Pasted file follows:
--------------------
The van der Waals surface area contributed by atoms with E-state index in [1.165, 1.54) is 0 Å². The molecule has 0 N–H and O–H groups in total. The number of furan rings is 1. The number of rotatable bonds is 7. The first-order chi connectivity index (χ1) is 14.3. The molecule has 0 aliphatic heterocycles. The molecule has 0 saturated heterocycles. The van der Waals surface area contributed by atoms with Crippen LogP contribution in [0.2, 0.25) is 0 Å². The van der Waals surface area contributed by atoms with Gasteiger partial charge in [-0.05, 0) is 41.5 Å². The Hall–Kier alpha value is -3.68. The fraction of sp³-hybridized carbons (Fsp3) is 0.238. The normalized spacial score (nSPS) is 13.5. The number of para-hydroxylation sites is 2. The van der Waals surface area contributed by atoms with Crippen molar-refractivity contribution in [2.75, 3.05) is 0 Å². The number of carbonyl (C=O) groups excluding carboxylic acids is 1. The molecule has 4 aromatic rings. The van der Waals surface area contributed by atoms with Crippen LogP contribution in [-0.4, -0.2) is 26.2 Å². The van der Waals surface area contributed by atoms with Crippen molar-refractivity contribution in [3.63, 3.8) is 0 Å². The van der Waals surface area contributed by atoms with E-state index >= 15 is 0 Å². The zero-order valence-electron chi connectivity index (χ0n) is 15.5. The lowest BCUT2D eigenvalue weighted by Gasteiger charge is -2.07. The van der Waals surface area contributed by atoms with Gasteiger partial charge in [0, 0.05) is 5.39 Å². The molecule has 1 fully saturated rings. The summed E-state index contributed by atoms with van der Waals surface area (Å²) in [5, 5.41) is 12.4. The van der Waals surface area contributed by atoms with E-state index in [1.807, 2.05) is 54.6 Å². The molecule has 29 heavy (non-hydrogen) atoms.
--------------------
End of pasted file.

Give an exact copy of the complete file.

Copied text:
The van der Waals surface area contributed by atoms with E-state index in [1.165, 1.54) is 0 Å². The molecule has 0 N–H and O–H groups in total. The number of furan rings is 1. The number of rotatable bonds is 7. The first-order chi connectivity index (χ1) is 14.3. The molecule has 0 aliphatic heterocycles. The molecule has 0 saturated heterocycles. The van der Waals surface area contributed by atoms with Crippen LogP contribution in [0.2, 0.25) is 0 Å². The van der Waals surface area contributed by atoms with Gasteiger partial charge in [-0.05, 0) is 41.5 Å². The Hall–Kier alpha value is -3.68. The fraction of sp³-hybridized carbons (Fsp3) is 0.238. The normalized spacial score (nSPS) is 13.5. The number of para-hydroxylation sites is 2. The van der Waals surface area contributed by atoms with Crippen molar-refractivity contribution in [2.75, 3.05) is 0 Å². The number of carbonyl (C=O) groups excluding carboxylic acids is 1. The molecule has 4 aromatic rings. The van der Waals surface area contributed by atoms with Crippen LogP contribution in [-0.4, -0.2) is 26.2 Å². The van der Waals surface area contributed by atoms with Crippen molar-refractivity contribution in [3.63, 3.8) is 0 Å². The van der Waals surface area contributed by atoms with E-state index >= 15 is 0 Å². The zero-order valence-electron chi connectivity index (χ0n) is 15.5. The lowest BCUT2D eigenvalue weighted by Gasteiger charge is -2.07. The van der Waals surface area contributed by atoms with Gasteiger partial charge in [0, 0.05) is 5.39 Å². The molecule has 1 fully saturated rings. The summed E-state index contributed by atoms with van der Waals surface area (Å²) in [5, 5.41) is 12.4. The van der Waals surface area contributed by atoms with E-state index in [1.807, 2.05) is 54.6 Å². The molecule has 29 heavy (non-hydrogen) atoms.